“When the going gets tough, the tough get going.”
This is what a colleague once said to me. “You can show them. You’re really good at your job and you really care. Anyone with half a brain cell can see that you went into this job for the right reasons.” So, I wondered, what wrong reasons would anyone become a teacher? Status, power, money, or something else unthinkable and terribly insidious? The mind boggles. I also found the idea of ‘us’ and ‘them’ problematic. In my own little idealistic utopia power dynamics don’t exist and all parties are equal. A moral purpose to improve the life chances of all children, irrespective of background, is what drove me to be a teacher, plus a desire to open minds and share the wider world with children, to inspire them to adventure, inquire and spread wings.
Resilience: the capacity to recover quickly from difficulties; toughness; flexibility; adaptability.
Personally, I feel this word is thrown around a little too freely in several walks of life, because at what point should we decide that the difficulty faced constitutes manipulation, coercion, bullying, or even abuse? In those circumstances, isn’t it better and preferential for one’s wellbeing to find the resilience to walk away and start afresh? Or, to tell somebody about the difficulty and seek help? Then, surely, it is easier for the individual to move on. A destructive power dynamic can never be one in which resilience blossoms.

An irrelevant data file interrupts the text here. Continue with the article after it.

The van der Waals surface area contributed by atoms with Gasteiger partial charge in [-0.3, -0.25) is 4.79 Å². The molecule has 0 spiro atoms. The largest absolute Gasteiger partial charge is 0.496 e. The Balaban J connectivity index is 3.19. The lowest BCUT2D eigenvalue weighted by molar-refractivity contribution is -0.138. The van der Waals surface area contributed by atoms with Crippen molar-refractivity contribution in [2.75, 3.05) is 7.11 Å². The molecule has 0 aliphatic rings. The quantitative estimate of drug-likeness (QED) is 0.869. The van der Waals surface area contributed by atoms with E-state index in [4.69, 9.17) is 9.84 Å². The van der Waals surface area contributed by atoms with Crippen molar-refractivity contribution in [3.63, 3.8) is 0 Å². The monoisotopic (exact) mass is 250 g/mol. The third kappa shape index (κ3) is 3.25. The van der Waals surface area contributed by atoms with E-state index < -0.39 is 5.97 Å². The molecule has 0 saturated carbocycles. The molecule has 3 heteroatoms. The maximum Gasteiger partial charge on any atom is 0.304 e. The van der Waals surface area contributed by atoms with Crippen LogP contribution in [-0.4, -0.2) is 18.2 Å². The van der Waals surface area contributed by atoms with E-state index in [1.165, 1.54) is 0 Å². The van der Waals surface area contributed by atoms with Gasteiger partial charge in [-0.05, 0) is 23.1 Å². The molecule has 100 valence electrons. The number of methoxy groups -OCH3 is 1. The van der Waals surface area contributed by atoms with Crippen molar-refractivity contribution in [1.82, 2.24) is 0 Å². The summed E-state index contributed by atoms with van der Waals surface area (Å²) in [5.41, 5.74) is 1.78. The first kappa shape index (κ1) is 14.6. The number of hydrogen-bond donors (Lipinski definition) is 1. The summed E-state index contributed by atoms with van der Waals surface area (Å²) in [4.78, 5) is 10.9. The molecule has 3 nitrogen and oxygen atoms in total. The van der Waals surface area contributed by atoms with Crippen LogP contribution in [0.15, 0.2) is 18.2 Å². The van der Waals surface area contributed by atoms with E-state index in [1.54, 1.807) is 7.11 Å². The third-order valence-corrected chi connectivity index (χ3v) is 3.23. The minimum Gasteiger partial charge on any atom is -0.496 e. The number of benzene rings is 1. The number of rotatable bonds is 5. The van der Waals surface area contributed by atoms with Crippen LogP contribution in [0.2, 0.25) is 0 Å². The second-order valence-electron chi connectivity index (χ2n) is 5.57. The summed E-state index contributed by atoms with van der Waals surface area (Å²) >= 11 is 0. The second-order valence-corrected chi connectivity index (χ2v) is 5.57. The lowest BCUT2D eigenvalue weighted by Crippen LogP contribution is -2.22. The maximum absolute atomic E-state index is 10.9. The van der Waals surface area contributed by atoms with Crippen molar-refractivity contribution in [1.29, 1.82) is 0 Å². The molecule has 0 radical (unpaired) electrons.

For example, I once had the privilege of tutoring a boy who exhibited significant anxiety; his GP acknowledged this and as his tutor, I did as much as I could within the school systems to help him to manage transitions throughout the school day, which involved chatting with him 1:1 at least once a day, him knowing he could drop by and speak with me at lunchtime, being able to access the ‘nurture’ space at least once a week and me speaking with our head of house to enable him to leave lessons five minutes early. It’s possible that some of my colleagues may have seen this as him being manipulative or being a hindrance to him developing resilience. Whilst I could see their rationale, I also knew of other children who had previously become school refusers when such supportive strategies hadn’t put in place. Leaving a lesson five minutes early was initially far better than spending whole days either at home or in student support. I felt it was much more helpful to have an ongoing dialogue with the child and his parents, so that he might gradually build up to being fully able to follow the same timetable as the majority.